Thursday, August 22, 2013
Stanley Redwine — the first coach to lead a Kansas University women’s athletic team to an NCAA championship — hasn’t let success go to his head.
“He is the same, humble, caring human being who is a great coach and person to be around for sure,” said KU volleyball coach Ray Bechard, who works down the hall from Redwine, an unassuming 1985 University of Arkansas graduate who directed KU’s track and field team to the Outdoor title last spring in Eugene, Ore.
“I’m very happy for him. He’s worked hard. As a colleague, we know how hard it is,” added Bechard, who is beginning his 16th season at KU. “Good things happen to good people.”
Redwine, who is beginning his 14th year as KU track and cross country coach, has led a program that has injected life into KU’s entire athletic department, said KU soccer coach Mark Francis.
“I want to thank coach Redwine,” Francis said, interrupting his own preseason soccer news conference to talk about track. “Stanley’s group ... what they did was make everybody else realize, ‘Hey, it’s possible to have that kind of success.’ I think the women’s track team really made that statement for every athlete at Kansas, especially on the women’s side because it’s the first national championship we’ve ever had on the women’s side. It’s set the tone for this year.”
The good news is, 2013 NCAA outdoor track and field coach of the year Redwine isn’t planning on settling for one national title.
“One thing I would say, my mentor, John McDonnell, has done is instill the philosophy, ‘Once is not enough,’’’ Redwine said of the man he ran for, then worked for as an assistant coach for 11 years at Arkansas. “He has won the most national titles of any coach ever — 42 titles. While I was there, we won 28 (six as an athlete, 22 as coach). He was never satisfied with one. He laid the groundwork to show us exactly what to do. We are definitely not satisfied with one, but we are appreciative of it.”
Redwine, whose Jayhawks placed second at NCAA Indoor in 2012 and ’13, said KU’s first first-place finish has helped on the recruiting trail.
“I think what it’s done ... in the beginning, as coaches we sold ourselves a lot. Now we can sell the success of the program,” Redwine said. “It gets people’s attention. That’s the first start.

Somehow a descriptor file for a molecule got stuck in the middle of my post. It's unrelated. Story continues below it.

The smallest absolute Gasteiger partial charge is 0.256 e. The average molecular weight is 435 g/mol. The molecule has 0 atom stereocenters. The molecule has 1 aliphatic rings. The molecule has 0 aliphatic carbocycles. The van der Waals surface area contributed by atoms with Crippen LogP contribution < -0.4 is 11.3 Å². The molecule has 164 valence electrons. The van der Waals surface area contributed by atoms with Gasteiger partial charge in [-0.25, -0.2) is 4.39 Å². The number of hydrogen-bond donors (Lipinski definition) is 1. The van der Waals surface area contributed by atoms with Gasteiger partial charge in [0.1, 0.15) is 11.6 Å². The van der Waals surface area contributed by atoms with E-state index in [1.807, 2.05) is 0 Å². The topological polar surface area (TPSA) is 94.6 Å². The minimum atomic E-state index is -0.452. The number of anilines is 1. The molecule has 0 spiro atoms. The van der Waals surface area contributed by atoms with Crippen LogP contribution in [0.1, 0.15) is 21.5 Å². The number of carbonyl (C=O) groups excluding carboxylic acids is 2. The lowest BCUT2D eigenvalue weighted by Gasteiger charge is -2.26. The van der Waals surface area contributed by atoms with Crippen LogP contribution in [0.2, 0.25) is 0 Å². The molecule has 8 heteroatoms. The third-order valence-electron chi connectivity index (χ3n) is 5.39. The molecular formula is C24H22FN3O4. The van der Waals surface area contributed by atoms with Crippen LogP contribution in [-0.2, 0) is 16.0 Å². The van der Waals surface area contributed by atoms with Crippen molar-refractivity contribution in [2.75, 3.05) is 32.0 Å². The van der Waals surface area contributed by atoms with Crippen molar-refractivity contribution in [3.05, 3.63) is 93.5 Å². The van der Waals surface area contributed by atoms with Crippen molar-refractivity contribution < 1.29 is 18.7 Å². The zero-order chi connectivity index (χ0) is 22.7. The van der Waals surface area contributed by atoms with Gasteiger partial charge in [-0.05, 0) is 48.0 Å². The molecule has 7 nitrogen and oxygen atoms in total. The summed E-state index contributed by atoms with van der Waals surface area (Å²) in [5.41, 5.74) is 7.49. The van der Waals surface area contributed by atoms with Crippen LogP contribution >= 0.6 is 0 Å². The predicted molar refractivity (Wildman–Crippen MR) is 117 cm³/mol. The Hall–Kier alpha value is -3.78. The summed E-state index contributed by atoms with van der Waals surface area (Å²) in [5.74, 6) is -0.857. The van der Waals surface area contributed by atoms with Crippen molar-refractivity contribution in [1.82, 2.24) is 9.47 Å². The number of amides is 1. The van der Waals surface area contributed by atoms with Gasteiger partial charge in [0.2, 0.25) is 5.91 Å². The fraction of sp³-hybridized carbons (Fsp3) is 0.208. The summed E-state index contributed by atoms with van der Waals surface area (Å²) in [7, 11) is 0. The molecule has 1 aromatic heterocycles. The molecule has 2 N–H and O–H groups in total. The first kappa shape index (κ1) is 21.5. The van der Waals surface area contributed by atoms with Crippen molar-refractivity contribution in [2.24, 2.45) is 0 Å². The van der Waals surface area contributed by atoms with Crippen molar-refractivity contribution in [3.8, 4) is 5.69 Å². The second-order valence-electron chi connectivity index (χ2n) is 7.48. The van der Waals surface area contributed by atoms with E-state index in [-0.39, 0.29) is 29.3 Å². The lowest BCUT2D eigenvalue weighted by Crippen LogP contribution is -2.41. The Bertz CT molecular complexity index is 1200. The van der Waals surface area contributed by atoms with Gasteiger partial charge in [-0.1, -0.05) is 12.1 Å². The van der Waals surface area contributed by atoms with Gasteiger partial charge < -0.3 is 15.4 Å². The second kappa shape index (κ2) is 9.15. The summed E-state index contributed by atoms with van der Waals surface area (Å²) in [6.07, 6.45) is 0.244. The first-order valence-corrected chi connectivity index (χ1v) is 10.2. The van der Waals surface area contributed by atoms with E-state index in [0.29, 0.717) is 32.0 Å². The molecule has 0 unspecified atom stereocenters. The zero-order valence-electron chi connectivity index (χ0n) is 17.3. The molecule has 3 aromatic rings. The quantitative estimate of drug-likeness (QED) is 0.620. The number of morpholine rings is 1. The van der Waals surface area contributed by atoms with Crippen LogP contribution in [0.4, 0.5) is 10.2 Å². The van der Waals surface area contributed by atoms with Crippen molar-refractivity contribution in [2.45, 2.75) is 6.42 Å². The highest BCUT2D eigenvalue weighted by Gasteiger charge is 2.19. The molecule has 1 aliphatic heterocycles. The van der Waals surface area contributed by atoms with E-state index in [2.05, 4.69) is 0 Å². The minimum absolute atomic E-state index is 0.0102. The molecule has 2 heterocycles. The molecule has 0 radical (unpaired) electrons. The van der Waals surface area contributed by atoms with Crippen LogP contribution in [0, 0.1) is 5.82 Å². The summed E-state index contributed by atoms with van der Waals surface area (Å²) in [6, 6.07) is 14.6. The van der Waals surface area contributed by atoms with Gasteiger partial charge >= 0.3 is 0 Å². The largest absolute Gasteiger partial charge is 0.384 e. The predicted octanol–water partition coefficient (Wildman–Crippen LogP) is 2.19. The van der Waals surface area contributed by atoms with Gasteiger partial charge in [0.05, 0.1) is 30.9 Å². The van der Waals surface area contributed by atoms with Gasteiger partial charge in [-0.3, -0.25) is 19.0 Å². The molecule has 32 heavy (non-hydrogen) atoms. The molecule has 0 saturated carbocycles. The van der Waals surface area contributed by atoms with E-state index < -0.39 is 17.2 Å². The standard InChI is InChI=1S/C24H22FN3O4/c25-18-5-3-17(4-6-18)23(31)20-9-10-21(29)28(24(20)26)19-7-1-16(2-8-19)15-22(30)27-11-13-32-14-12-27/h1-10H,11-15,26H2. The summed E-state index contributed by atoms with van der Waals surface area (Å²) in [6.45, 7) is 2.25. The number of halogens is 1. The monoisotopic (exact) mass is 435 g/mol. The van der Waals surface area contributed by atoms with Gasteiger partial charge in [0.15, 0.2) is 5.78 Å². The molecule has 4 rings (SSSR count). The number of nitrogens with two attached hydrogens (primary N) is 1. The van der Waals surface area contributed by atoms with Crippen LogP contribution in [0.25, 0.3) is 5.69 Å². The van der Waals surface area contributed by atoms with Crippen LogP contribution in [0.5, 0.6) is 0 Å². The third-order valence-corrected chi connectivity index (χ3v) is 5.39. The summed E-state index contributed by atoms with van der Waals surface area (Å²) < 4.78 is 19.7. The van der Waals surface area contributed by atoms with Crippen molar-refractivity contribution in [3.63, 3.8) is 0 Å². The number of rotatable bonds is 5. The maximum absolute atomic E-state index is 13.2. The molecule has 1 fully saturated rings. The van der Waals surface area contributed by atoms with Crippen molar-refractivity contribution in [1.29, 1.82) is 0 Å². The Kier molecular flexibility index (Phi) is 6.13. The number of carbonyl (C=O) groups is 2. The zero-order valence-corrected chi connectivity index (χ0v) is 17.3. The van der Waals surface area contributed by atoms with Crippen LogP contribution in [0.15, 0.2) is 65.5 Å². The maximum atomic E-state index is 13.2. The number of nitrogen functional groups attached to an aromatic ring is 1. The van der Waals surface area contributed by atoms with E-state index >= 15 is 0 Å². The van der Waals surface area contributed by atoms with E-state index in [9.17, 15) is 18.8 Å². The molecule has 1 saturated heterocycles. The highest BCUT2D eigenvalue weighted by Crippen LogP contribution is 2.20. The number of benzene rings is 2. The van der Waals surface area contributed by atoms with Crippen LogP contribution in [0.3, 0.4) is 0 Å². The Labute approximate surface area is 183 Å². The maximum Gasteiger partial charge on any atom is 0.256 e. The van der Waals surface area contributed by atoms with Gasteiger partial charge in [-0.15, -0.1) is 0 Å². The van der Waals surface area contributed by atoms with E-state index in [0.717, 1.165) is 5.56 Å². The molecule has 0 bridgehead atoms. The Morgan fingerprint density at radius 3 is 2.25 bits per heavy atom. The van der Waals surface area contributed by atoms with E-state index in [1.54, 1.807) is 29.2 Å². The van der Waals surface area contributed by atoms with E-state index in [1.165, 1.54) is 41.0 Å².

“KU is a great place to recruit to. Because we won the national title or won Big 12 titles, it opens the door (for athletes) to visit campus. Once you visit campus, you see it’s great. Hopefully we can get the great athletes.”
Redwine believes KU has added a strong recruiting tool in its new stadium at Rock Chalk Park, which will open for business this spring and will play host to the 2014 Kansas Relays.
“Everyone is definitely excited about it,” Redwine said, “because now we can host big meets. We don’t have to run on a 440-yard track (at Memorial Stadium, which prevents KU from hosting the Big 12 Outdoor; surfaces must be 400 meters). People don’t understand, but gone are the days where they run 440s. They run 400 meters. We don’t go yards anymore. We’ve kind of been living in the past, relying a lot on the history of KU. It’s time to change. We’re excited we’re able to get our own facility.”
Redwine said that in past years, there were different starting lines for different events at the Relays.
“It’s confusing to the officials, confusing to the athletes, confusing to everyone,” Redwine said. “One thing I’m not is an excuse-maker. We are always going to do the best with what we have. Now we have the opportunity to have a facility on our own. We’re excited about it. I am thankful Dr. Zenger (Sheahon, AD) was able to make it happen.”
Redwine said the facility “will be one of the best stadiums in the nation. I believe with Tom Fritzel (project developer) ... he doesn’t do things second-class. This is no exception.”
While Redwine is already looking ahead — “We understand we are in cross country season now; the success we had in track season doesn’t mean we’ll have the same success in cross country unless we have the same means to get there, by working hard,” he said — he’s willing to discuss last spring’s NCAA title.
“I have been blessed,” Redwine said, asked if he thought he could engineer a national title at KU after arriving from Tulsa, where he worked as head coach from 1994 to 2000. “I’ve always known what it takes in order to do it. With the success coach McDonnell had at the University of Arkansas while I was an assistant ... he showed us a program of success that if you follow it can be equally successful.
“It’s a result of our athletes working hard, training hard and the work all coming together,” he added of that secret of success. “Each athlete worked super-hard. They wanted to succeed for the team. When you had seniors like Andrea Geubelle, Francine Simpson — I could go down the line — they wanted it for the program. It was fun to see them put it together.”
It was so much fun, he maintains it has been more gratifying to him to win NCAAs as a coach rather than an athlete.
“Because when you are running, you are in control of your destination,” Redwine said, “but when you are coaching, you are hoping those athletes do what they are capable of doing. To me it shows not just myself, but our coaching staff brought out the potential that the athletes had. When they competed to their potential, great things happened.”
The title was a culmination of more than a decade of work.
“I love Kansas. It’s a great place,” Redwine said. “Look at the tradition here. If you look at the coaches who were able to do it here before us (on men’s side) ... if they were able to do it, why can’t I do it here? I can’t blame weather. I can’t blame anything else. You have to blame yourself, be in control of what you have. There’s always been a tradition of success in track and field at Kansas. If they can do it, why can’t we?”